Marijuana is a burden of Kente Shivers' past, but he hopes it can be his lifeline to a better future.

He was charged with felony possession of marijuana in 2017 and sentenced to more than 30 months in prison, a criminal record that's made it nearly impossible to find work and housing since he was released last year.

Now, Minnesota legislators are debating legalizing marijuana for adults and creating a marketplace to sell it, framing it as a racial equity issue that will help address the economic disparities and the disproportionate toll drug offenses have taken on communities of color.

The centerpiece of the bill is expungement for many marijuana offenses, as well as grants and aid to help those hit hardest by criminalization enter the legal market as entrepreneurs.

For Shivers, who is Black, it could mean clearing his record and starting a new career. "This could help a person like me get my life back in order," he said. "I want to be able to work in the cannabis industry and not have it be something that hinders me."

The proposal cleared a dozen House committees this session and will get a full vote in the chamber on Thursday, the furthest it's ever gone in the Minnesota Legislature. DFL Gov. Tim Walz supports the bill and it's picked up some GOP support along the way. It still faces long odds in the Senate, where Republicans in control have said it's not a priority during this budget year.

But major disparities in marijuana-related stops, arrests and convictions have reinforced a push to pass the legislation in the DFL-led House, as Minnesota grapples with its own systemic racial disparities in the wake of George Floyd's killing in police custody. Nationwide, lawmakers are pushing to decriminalize marijuana and provide clemency to those who've been incarcerated for certain marijuana offenses.

"It puts forth the best step forward on racial equity of any program in the country," said DFL Majority Leader Ryan Winkler, who is shepherding the legislation through the House. "What I find encouraging is that most people recognize the need to change the system and the need to change the inequities in the criminal justice system, even if they don't support full legalization."

Despite comparable usage rates, Black people are more than five times more likely than white people to be arrested for marijuana possession in Minnesota, according to a 2020 report from the American Civil Liberties Union. It found Minnesota ranked eighth among states for largest racial disparities in marijuana possession arrests.

Under the bill, petty misdemeanor and misdemeanor marijuana convictions would be automatically expunged. The state Bureau of Criminal Apprehension would identify eligible individuals and the courts would issue an order of expungement.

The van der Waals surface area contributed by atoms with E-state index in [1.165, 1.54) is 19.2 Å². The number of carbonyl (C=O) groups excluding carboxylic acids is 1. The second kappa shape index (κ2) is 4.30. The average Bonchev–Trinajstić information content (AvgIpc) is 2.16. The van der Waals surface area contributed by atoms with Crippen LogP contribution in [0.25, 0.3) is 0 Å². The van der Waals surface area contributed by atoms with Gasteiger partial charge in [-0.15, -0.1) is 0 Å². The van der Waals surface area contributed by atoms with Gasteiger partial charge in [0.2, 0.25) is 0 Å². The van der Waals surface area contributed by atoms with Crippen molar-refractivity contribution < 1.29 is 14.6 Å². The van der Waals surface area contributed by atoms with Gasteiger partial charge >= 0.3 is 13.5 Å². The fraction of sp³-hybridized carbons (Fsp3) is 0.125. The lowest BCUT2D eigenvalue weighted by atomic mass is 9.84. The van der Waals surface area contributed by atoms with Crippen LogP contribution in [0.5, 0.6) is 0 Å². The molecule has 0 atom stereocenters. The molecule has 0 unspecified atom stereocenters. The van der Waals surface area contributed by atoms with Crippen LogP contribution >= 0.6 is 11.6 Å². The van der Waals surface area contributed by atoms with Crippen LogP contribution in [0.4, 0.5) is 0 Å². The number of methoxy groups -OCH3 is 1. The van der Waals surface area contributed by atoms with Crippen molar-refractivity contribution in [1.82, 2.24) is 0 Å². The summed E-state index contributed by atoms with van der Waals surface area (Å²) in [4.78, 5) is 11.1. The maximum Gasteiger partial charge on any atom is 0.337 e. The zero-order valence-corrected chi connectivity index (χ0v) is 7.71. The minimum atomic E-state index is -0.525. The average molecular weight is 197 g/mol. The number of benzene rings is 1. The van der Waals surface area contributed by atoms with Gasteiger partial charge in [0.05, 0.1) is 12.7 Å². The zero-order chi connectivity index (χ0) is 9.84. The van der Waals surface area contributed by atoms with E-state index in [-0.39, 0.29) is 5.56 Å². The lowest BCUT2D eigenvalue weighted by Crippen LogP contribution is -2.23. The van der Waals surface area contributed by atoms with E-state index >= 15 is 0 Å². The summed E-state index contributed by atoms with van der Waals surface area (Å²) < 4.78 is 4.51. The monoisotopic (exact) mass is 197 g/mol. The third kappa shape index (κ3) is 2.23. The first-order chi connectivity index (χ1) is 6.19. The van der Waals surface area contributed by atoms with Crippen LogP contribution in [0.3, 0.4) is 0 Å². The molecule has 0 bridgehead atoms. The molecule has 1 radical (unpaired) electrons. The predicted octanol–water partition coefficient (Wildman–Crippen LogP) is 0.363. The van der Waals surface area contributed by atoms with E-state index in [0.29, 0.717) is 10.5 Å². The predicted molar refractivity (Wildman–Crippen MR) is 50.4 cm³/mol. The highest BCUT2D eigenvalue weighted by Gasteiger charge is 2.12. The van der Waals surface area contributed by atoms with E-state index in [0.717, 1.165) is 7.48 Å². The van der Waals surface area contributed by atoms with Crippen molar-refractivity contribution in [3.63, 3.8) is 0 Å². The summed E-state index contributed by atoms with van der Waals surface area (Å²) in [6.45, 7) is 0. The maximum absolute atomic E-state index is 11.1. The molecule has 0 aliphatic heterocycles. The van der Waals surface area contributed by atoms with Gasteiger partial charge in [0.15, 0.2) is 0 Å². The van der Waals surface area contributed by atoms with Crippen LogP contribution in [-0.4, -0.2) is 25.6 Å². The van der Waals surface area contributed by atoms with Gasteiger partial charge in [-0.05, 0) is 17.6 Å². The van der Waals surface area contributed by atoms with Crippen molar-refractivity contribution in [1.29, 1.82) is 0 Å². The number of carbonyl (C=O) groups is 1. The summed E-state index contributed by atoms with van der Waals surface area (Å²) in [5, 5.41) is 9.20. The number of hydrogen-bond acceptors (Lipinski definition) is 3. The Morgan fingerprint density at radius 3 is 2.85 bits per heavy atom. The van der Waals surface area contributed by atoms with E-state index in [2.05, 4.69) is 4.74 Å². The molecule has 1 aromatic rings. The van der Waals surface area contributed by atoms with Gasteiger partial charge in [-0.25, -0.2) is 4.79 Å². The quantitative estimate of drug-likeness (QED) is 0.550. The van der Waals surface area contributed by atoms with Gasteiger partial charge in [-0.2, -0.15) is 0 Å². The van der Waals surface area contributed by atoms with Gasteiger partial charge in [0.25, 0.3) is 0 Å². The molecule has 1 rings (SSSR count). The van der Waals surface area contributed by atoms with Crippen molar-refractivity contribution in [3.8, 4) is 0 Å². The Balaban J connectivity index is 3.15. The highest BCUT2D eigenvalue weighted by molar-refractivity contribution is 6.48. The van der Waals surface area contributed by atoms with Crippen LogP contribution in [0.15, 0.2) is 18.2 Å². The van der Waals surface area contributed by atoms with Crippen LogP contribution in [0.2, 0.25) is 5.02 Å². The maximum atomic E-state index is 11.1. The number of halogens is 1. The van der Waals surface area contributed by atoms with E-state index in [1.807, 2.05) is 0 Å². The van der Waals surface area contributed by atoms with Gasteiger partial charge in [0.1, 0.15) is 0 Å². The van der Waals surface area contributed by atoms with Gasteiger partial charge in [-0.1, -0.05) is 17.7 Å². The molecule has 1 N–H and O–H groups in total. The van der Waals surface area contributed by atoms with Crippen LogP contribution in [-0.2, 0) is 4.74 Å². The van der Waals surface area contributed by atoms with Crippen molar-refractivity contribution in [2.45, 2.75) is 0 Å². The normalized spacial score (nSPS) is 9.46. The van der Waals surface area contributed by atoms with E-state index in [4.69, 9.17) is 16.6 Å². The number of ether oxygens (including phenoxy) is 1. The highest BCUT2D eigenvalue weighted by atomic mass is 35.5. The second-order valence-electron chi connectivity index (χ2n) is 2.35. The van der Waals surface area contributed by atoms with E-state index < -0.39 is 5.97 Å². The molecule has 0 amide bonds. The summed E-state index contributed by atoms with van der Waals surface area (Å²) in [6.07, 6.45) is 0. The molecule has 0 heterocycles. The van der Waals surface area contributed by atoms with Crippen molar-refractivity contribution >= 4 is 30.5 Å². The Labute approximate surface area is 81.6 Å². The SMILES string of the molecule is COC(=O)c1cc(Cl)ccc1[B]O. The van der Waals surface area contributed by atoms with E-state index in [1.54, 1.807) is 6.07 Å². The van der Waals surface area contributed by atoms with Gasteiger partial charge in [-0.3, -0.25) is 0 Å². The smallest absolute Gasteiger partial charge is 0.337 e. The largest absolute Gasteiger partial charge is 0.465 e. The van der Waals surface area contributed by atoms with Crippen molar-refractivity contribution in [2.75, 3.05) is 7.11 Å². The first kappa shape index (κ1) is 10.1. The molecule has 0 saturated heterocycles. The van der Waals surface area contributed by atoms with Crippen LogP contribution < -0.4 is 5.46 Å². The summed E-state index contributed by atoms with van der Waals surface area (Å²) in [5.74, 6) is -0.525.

For other marijuana convictions, a Cannabis Expungement Board would review cases, including the amount of marijuana involved and whether the case involved violence. The board would decide whether expungement or resentencing — or neither — is in the public interest. The current process is expensive and rigorous and puts the burden on the person seeking expungement.

But law enforcement remains steadfast in its opposition to legalization, citing an increase in traffic crashes in states that allow adult use of cannabis.

"As of today there is still no roadside test for law enforcement to accurately determine an impaired driver's level of intoxication for marijuana," said Jeff Potts, executive director of the Minnesota Chiefs of Police Association. "We think such a test is vital to keeping Minnesota roads and highways safe."

Some of the revenue generated by selling marijuana would be put toward expert training for law enforcement on recognizing drug impairment during stops, Winkler said.

Minnesota allows marijuana only for medical purposes and it has one of the strictest programs in the nation, prohibiting enrollees from smoking the raw cannabis flower. Fifteen states plus the District of Columbia have already legalized recreational marijuana for adults, including neighboring South Dakota, where it passed with 54% of the vote in November.

Other states that have legalized marijuana have struggled to create marketplaces that include Black business owners, but Shivers notes cities like Los Angeles and Oakland in California have created cannabis equity programs, which have devoted millions of dollars to help minorities and those with marijuana-related criminal records get into the industry.

Minnesota's proposal would set aside a number of licenses to grow and sell marijuana for applicants such as military veterans and people in low-income communities. It would also give direct capital and establish training to help people in communities of color navigate the regulatory system. The bill would limit the size of businesses for the first four years of the program to give smaller companies a head start.

"My family already works in states where the cannabis industry is legitimate," said Shivers, who sells marijuana-themed shirts and hoodies to try to make money while he searches for other work. "It would be huge if they let people like myself get into the industry first."